Synopsis: A near-future police procedural, with the SF twist that about 10% of the population have full-body paralysis and so interact with the world via robot bodies, or surrogate humans, that they operate remotely via neural interface.
Book Review: John Scalzi is a top-rate writer. His characters feel real, his action is immediate, his prose is tight. He keeps your interest and delivers good product. And if you’ve ever met him in person, or follow his blog, you are aware that he is whip smart. I’d easily put him in the top decile of any room he enters, short of maybe an actual convention of geniuses. Which is why it’s disappointing when he doesn’t use his abilities to full effect to craft art, and instead produces successful commercial product.
The thing about Lock-In is that, despite being well-written, it leaves you empty. There’s some interesting events that happen to interesting people, but there is no character growth, no thematic arc, no emotional exploration, no deeply personal substance to the tale. Everyone at the end of the story is pretty much the same as they started.
The police procedural analogy fits on multiple levels, because I don’t think one can really call this story a novel. In substance, this book is a pilot episode of a TV series, except in written form. We’re introduced to characters and a thing happens to them to move us through the 1 hour time block, but there isn’t a story arc here. The arc will be revealed over the course of the season. Which is fine for an episode TV series, and which I’m sure some readers will love seeing translated into a book-series form. Personally, I’ve never been really thrilled with book series in the first place, I prefer stand-alone novels. Taking it even further, to the point that there isn’t even a satisfying story arc in one book and truly making them “episodes” like a TV show, is just too much for me. I’m sure others will love this sort of thing, but for me – Not Recommended.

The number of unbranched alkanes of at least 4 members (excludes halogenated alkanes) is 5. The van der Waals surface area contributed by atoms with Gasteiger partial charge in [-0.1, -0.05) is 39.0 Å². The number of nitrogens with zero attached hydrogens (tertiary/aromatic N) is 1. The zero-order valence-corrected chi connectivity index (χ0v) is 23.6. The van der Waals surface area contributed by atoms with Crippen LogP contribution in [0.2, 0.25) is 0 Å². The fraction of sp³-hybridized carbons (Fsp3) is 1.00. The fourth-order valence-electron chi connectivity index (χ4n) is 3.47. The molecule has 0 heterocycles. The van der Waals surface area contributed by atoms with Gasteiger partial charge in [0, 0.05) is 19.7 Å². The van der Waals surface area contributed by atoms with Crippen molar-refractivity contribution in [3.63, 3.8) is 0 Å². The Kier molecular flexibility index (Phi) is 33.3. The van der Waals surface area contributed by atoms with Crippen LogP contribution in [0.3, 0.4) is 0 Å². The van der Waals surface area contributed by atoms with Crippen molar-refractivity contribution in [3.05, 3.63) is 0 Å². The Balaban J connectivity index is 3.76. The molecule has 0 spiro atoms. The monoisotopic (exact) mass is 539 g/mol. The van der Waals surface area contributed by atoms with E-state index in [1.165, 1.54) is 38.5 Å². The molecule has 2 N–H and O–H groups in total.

Book Club Review: One nice thing about books made for commercial success – they go very fast. It’s easy to read, the pages fly by, and there aren’t too many pages to begin with. The ease of the read made for a huge turn-out, probably a record for us! And there were a fair few things to talk about, Scalzi has created an interesting universe and real characters. It was even better if you got the audio book version, as that came with a bonus novella at the end which was basically all World War Z style world-building. It was by far my favorite part of the book, after I finished that I was all “Wow, I would *love* to read a novel set in this world!”
I kinda get the feeling that his codas and novellas are where Scalzi stretches his artistic muscles and really lets loose with his talent. The part of Red Shirts that I fell so hard in love with was the codas as well. So yeah, this made for a decent meeting. On a week that your group needs a break from heavy stuff, I think this is a pretty solid decompression choice. Given that caveat, Recommended.